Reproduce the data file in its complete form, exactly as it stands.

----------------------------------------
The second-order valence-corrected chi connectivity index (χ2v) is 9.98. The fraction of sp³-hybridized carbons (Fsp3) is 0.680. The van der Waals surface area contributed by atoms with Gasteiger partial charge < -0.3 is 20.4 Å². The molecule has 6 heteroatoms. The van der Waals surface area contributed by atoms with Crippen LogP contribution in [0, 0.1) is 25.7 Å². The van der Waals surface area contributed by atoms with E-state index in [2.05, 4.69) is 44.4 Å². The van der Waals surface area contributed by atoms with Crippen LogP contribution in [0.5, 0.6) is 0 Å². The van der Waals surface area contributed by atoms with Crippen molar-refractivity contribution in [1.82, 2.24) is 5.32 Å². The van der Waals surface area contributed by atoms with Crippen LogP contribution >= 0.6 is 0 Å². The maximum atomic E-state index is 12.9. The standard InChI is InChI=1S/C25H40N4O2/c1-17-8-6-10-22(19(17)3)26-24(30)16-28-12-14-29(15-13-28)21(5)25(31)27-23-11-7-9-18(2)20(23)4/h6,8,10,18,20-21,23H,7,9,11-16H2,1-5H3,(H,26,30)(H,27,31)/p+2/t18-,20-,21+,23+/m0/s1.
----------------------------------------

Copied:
The second-order valence-corrected chi connectivity index (χ2v) is 9.98. The fraction of sp³-hybridized carbons (Fsp3) is 0.680. The van der Waals surface area contributed by atoms with Gasteiger partial charge < -0.3 is 20.4 Å². The molecule has 6 heteroatoms. The van der Waals surface area contributed by atoms with Crippen LogP contribution in [0, 0.1) is 25.7 Å². The van der Waals surface area contributed by atoms with E-state index in [2.05, 4.69) is 44.4 Å². The van der Waals surface area contributed by atoms with Crippen LogP contribution in [0.5, 0.6) is 0 Å². The van der Waals surface area contributed by atoms with Crippen molar-refractivity contribution in [1.82, 2.24) is 5.32 Å². The van der Waals surface area contributed by atoms with Crippen LogP contribution >= 0.6 is 0 Å². The maximum atomic E-state index is 12.9. The standard InChI is InChI=1S/C25H40N4O2/c1-17-8-6-10-22(19(17)3)26-24(30)16-28-12-14-29(15-13-28)21(5)25(31)27-23-11-7-9-18(2)20(23)4/h6,8,10,18,20-21,23H,7,9,11-16H2,1-5H3,(H,26,30)(H,27,31)/p+2/t18-,20-,21+,23+/m0/s1.